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...Warm With Mostly Sunny Conditions Today becoming Partly Cloudy In the Panhandle and Western Peninsula...Scattered Showers And Thunderstorms forecast in the Panhandle and Western Peninsula...Some Storms Could Become Strong to Severe as a marginal Risk for Severe Weather is forecast for Portions of the Panhandle...High Risk of Rip Currents For Panhandle and Atlantic Coast Beaches...Updated 9:30 am EDT Tuesday
A line of showers and storms, currently in Alabama , is approaching the Western Panhandle. This system is forecast to weaken as it moves eastward into the Florida Panhandle during the mid-morning hours. Remnants of this squall line are forecast to combine with seabreeze showers and storms early this afternoon to create widespread rain chances between 50% to 70% across Northwest Florida. There is also a marginal risk for severe weather mainly west of the Apalachicola River as some storms may have the potential to become strong to severe. Straight line wind gusts will be the primary threat with today’s storms. However, isolated inland locations in the Western Florida Panhandle could receive up to 2 inches and this could be enough to cause flooding on low lying roads and urban areas.
In the Peninsula, strong easterly winds will push the seabreeze quickly to the west coast pinning showers and storms in the late afternoon west of I-75 corridor where rain chances are greater for today in the 30% to 50% range.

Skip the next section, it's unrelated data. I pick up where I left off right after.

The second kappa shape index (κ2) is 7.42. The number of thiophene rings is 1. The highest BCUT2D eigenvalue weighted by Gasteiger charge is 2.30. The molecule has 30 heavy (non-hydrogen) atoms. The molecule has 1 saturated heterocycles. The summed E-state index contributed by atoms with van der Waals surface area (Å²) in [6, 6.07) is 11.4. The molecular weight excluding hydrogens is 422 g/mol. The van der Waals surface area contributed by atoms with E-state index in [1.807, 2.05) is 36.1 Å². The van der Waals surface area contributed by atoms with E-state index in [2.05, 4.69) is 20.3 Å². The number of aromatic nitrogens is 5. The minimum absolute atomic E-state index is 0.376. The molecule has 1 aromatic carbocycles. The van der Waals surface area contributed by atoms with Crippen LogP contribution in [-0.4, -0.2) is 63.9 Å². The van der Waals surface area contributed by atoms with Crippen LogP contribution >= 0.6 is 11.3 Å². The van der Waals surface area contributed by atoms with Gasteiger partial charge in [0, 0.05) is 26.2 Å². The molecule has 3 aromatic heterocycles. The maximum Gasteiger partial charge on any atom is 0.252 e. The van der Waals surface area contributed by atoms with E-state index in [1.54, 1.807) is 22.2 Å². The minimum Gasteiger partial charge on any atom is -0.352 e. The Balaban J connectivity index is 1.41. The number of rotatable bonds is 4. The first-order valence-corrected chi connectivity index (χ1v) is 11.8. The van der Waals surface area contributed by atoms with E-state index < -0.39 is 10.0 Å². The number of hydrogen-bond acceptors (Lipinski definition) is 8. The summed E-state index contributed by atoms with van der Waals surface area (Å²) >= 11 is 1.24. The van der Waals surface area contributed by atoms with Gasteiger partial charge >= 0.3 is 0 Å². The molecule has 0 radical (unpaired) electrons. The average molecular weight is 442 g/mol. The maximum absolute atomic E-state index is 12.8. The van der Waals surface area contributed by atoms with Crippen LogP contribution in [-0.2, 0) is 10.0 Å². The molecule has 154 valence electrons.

Showers and storms across the state are forecast to wind-down shortly after sunset with most showers coming to an end late tonight. A few lingering showers may linger overnight in the Panhandle as a 30% to 40% chance for rain is forecast. In addition, increased moisture and light winds may allow for patchy fog to form across Northwest Florida tonight.
Breezy conditions will create a high risk of rip currents from Volusia County southward along the Atlantic coast as well as in the Florida Panhandle. A moderate risk of rip currents is forecast at Northeast Florida beaches. Elsewhere a low risk of rip currents is forecast. Beach goers are urged to check with local beach patrol or beach warning flags for the latest surf conditions before entering the water. Always swim within sight of a lifeguard. For more information on rip currents click here.
National Weather Service